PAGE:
According to the Mahayanabuddhism, the desire to reach the 'other shore' of nirvana by overcoming 'this shore' of samsara for the sake of wisdom is still otherworldly and selfish. In order to overcome attachment to the 'other shore' of nirvana, one must return to 'this shore'(sansara), and in compassion identify with others to save them from the suffering of transmigration. This is the genuine meaning of Mahayanabuddhist life.
 Thus both wisdom and compassion are the two essential aspects of the realization of the religious Enlightenment.  With this conviction,  Mahayanbuddhism of Korea has been involved in working out the human right movement, social relief work, political Reunification movement of Korea, or ecologicalmovement in partnership with Christians, Confucianists, or other leaders of native religions.  We have been very much stimulated by the fact that  Buddhist organizations of 'Minjung Buddhism of Korea', and of 'An Association of Practical Buddhism in Korea'  have been  established since 1980'.

3. The Minjung's spiritualities of  Tonghak's 'Waiting on Chunju'(시천주) and its 'Opening  a new World'(후천개벽)

 'Tonghak' is a typical national religion of Korea founded by Choi Jae-Woo(1824-1864) in 1860. It was a revolutionary life-movement of the religious spirit of the Korean people in the 19th century, when the country was faced with a political, social and cultural crisis. A Korean philosopher Park Chong-hong states that the basic religious thought of Tonghak is a crystalization of Korean religious spirituality. In this section, I shall review the characetrictics of Korean Minjung's spiritualities whic are manifested through Tonghak movement in the late of 19th century.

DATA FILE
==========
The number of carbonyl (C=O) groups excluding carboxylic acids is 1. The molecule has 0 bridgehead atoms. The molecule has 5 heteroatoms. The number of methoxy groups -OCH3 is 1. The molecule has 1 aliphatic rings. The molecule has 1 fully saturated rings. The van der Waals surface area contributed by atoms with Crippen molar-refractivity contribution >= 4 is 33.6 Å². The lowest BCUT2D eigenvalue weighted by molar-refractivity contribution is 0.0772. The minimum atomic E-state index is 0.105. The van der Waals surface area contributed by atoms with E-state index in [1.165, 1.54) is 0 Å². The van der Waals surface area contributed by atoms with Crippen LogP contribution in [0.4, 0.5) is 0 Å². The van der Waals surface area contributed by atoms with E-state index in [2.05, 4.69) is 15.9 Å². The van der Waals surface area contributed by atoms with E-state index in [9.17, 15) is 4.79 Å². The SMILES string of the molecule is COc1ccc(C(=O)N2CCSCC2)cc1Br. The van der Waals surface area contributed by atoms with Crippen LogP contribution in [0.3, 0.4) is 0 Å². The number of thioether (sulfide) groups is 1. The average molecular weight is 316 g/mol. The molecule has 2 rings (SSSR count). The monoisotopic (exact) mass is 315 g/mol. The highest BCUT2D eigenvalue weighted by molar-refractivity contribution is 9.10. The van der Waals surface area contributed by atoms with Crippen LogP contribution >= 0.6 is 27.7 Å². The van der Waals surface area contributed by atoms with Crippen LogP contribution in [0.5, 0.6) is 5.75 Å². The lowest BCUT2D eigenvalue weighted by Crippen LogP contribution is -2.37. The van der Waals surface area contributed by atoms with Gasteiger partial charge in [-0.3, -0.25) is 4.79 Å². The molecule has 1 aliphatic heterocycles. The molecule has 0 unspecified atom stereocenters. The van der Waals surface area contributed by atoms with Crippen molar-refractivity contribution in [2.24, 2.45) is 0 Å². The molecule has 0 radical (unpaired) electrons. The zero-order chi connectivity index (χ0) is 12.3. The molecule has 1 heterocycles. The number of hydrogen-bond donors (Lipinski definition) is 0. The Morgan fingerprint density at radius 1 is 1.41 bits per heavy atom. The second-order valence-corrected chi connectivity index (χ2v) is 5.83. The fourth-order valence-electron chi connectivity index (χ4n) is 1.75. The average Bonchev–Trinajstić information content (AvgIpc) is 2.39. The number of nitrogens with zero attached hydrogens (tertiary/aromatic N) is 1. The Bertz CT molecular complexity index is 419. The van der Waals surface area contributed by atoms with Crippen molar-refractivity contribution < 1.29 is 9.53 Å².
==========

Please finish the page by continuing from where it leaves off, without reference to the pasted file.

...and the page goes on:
I shall briefly review the historical background of 'Tonghak' and its significance in the religious history of Korea. Political elites whose Confucian ideology served as the founding principles of the 'Chosun dynasty'of Korea in the beginning of the 14th century, now at the end of 19th century turned into a small group of oppressive overlords in this country. On the other hand, the outside world in the middle of the 19th century, the capitalistic western forces, were deeply commited to their colonial efforts in the East Asian countries.  China surrendered and concluded the Tientsin Treaty(1860) after its defeat in the Opium War.  England, France, Germany, and Russia were rushing towards the Orient for trade. On the Korean peninsular China, Japan, and Russia contested for superiority. Japan won in the Sino-Japanese War(1894) and Russo-Japanese War(1904), and began colonize Korea.
  The Tonghak movement was a minjung's revolutionary resistence movement against the oppressive upper class elites, and also against the foreign forces who were invading the country. It began as a religious social renewal movement with the salvation paradigm of Tonghak initiated by Choi Jae-woo. The founder, Choi Jae-woo, regarded Tonghak as a religious movement, yet the ruling class beheaded him(1864), believing that his movement was dangerous to the existing political authority. The followers of Choi Jae-woo made an appeal to the govenment stating that the decision was not right. They made a supplication to avenge the unjust death of the founder. The supplication was turned down every time, and gradually it developed into a resisting force. A provoncial  chief,Cho Pyung-kap's extortion of the farmers and illegal tax drove the famer-minjungs to a military riot(1894). The government army at that time was so corrupt and ineffectual that they were not able repress the Tonghak rioters.  The following reform items were published where Tonghak minjung lived: